Just like everyone else, your doctor is human, and he or she occasionally makes mistakes — including misreading symptoms and either diagnosing a disease that’s not actually present or failing to diagnose a disease that is present. But exactly how widespread misdiagnoses are might surprise you (Some studies have claimed it happens as much as 47% of the time.), so it’s useful for patients and medical professionals alike to keep all options open when it comes to determining what’s ailing someone and to know what conditions are often misdiagnosed. Here’s a list of some of the illnesses that are commonly diagnosed incorrectly.
Lupus is an autoimmune disease (a malfunctioning of the immune system) that is difficult to diagnose because it can affect any part of the body and because its symptoms, like fatigue, are what is called “nonspecific symptoms” — that is, symptoms that aren’t related to any one particular disease.
Fibromyalgia is a mysterious condition affecting the joints that is hard to diagnose because it’s characterized by widespread pain and fatigue and because its exact cause is unknown. Also, because there’s debate over the nature of fibromyalgia, there is no test for diagnosing it.
Lyme disease is an infectious illness spread by ticks whose early symptoms — fever, headache, irritability, fatigue, depression — can be hard to differentiate from other conditions.
Chronic Fatigue Syndrome
As its name implies, chronic fatigue syndrome is a condition whose primary symptom is fatigue, so it’s difficult to tell it apart from other ailments with similar signs. As such, there are no tests to diagnose CFS; rather, testing is used to eliminate other possibilities, allowing doctors to narrow the cause down to CFS.
Attention Deficit Hyperactivity Disorder (ADHD)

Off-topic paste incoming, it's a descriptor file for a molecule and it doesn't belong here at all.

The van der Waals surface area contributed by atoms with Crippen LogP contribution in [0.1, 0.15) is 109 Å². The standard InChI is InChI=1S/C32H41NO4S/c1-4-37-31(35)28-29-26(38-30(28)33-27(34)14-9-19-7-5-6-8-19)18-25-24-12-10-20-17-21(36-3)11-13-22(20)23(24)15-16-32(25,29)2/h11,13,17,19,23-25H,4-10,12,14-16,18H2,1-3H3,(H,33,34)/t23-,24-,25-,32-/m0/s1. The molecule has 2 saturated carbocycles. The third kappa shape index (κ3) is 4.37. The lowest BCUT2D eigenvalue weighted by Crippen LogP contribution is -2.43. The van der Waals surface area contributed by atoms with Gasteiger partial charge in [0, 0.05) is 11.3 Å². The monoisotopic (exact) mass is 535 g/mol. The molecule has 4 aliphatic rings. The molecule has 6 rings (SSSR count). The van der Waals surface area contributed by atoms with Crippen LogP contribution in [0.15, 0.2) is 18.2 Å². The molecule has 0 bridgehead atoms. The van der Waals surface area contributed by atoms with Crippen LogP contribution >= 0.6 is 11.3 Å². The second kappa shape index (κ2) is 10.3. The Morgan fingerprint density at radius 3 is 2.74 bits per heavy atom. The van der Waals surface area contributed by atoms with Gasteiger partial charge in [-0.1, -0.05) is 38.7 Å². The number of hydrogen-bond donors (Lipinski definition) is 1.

ADHD and other mental, emotional and behavioral disorders are hard to diagnose because they rely on subjective observation rather than an objective lab test. A 2010 Michigan State University study estimated that nearly 1 million American children — about 20% of child ADHD cases — may have been incorrectly diagnosed simply because they are the youngest of their classmates and thus act a little more immaturely.
Like ADHD, autism is a developmental disorder whose diagnosis is based on observation rather than testing of biological factors. Because of this, there is ongoing debate as to whether or not it is overdiagnosed.
Hypothyroidism occurs when the thyroid gland does not make enough thyroid hormone, and its symptoms — fatigue, sadness, weight gain, insomnia — are similar to those of depression, and thus the two conditions can be mistaken for one another.
Heart attack symptoms include chest pain, fatigue and trouble breathing, which may cause it to be confused with stress or a panic attack.
Multiple sclerosis is one of a group of medical conditions known as “great imitators” because they are often misidentified as other conditions because their symptoms are similar and nonspecific in nature.
(Sources: MedSolutions, WebMD, Wikipedia, Michigan State University, Tyroid.org, About.com)